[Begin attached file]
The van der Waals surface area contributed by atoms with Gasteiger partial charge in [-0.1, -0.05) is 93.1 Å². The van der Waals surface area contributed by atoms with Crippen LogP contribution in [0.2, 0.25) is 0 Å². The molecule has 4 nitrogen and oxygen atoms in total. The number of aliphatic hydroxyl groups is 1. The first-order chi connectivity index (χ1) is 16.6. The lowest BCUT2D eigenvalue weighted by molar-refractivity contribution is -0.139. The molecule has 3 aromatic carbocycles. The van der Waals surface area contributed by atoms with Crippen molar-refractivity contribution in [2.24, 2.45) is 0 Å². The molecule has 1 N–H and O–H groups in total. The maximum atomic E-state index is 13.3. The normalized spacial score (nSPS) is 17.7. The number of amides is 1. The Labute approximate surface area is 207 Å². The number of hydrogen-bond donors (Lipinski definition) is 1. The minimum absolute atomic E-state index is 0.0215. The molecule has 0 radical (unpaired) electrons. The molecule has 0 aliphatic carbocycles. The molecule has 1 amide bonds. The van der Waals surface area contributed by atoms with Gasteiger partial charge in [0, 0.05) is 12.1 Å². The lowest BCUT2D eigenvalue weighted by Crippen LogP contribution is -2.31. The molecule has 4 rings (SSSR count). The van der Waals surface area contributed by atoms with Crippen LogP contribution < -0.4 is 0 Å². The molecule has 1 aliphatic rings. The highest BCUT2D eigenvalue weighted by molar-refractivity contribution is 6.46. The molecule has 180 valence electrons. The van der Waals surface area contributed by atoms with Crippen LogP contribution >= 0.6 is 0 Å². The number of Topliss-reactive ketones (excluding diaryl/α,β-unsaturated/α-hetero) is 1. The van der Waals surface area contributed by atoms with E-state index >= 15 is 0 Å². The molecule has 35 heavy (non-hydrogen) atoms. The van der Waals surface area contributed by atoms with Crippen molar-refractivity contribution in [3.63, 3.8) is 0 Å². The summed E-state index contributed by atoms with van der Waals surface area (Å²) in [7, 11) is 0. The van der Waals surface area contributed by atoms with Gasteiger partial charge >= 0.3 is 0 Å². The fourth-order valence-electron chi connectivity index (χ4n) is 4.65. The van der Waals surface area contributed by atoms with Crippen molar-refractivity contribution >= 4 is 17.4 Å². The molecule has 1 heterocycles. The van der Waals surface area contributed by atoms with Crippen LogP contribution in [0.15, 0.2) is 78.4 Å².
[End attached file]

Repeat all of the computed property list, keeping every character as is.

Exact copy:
The van der Waals surface area contributed by atoms with Gasteiger partial charge in [-0.1, -0.05) is 93.1 Å². The van der Waals surface area contributed by atoms with Crippen LogP contribution in [0.2, 0.25) is 0 Å². The molecule has 4 nitrogen and oxygen atoms in total. The number of aliphatic hydroxyl groups is 1. The first-order chi connectivity index (χ1) is 16.6. The lowest BCUT2D eigenvalue weighted by molar-refractivity contribution is -0.139. The molecule has 3 aromatic carbocycles. The van der Waals surface area contributed by atoms with Crippen molar-refractivity contribution in [2.24, 2.45) is 0 Å². The molecule has 1 N–H and O–H groups in total. The maximum atomic E-state index is 13.3. The normalized spacial score (nSPS) is 17.7. The number of amides is 1. The Labute approximate surface area is 207 Å². The number of hydrogen-bond donors (Lipinski definition) is 1. The minimum absolute atomic E-state index is 0.0215. The molecule has 0 radical (unpaired) electrons. The molecule has 0 aliphatic carbocycles. The molecule has 1 amide bonds. The van der Waals surface area contributed by atoms with Gasteiger partial charge in [0, 0.05) is 12.1 Å². The lowest BCUT2D eigenvalue weighted by Crippen LogP contribution is -2.31. The molecule has 4 rings (SSSR count). The van der Waals surface area contributed by atoms with Crippen LogP contribution < -0.4 is 0 Å². The molecule has 1 aliphatic rings. The highest BCUT2D eigenvalue weighted by molar-refractivity contribution is 6.46. The molecule has 180 valence electrons. The van der Waals surface area contributed by atoms with Crippen LogP contribution >= 0.6 is 0 Å². The number of Topliss-reactive ketones (excluding diaryl/α,β-unsaturated/α-hetero) is 1. The van der Waals surface area contributed by atoms with E-state index >= 15 is 0 Å². The molecule has 35 heavy (non-hydrogen) atoms. The van der Waals surface area contributed by atoms with Crippen molar-refractivity contribution in [3.63, 3.8) is 0 Å². The summed E-state index contributed by atoms with van der Waals surface area (Å²) in [7, 11) is 0. The van der Waals surface area contributed by atoms with Gasteiger partial charge >= 0.3 is 0 Å². The fourth-order valence-electron chi connectivity index (χ4n) is 4.65. The van der Waals surface area contributed by atoms with Crippen molar-refractivity contribution >= 4 is 17.4 Å². The molecule has 1 heterocycles. The van der Waals surface area contributed by atoms with Crippen LogP contribution in [0.15, 0.2) is 78.4 Å².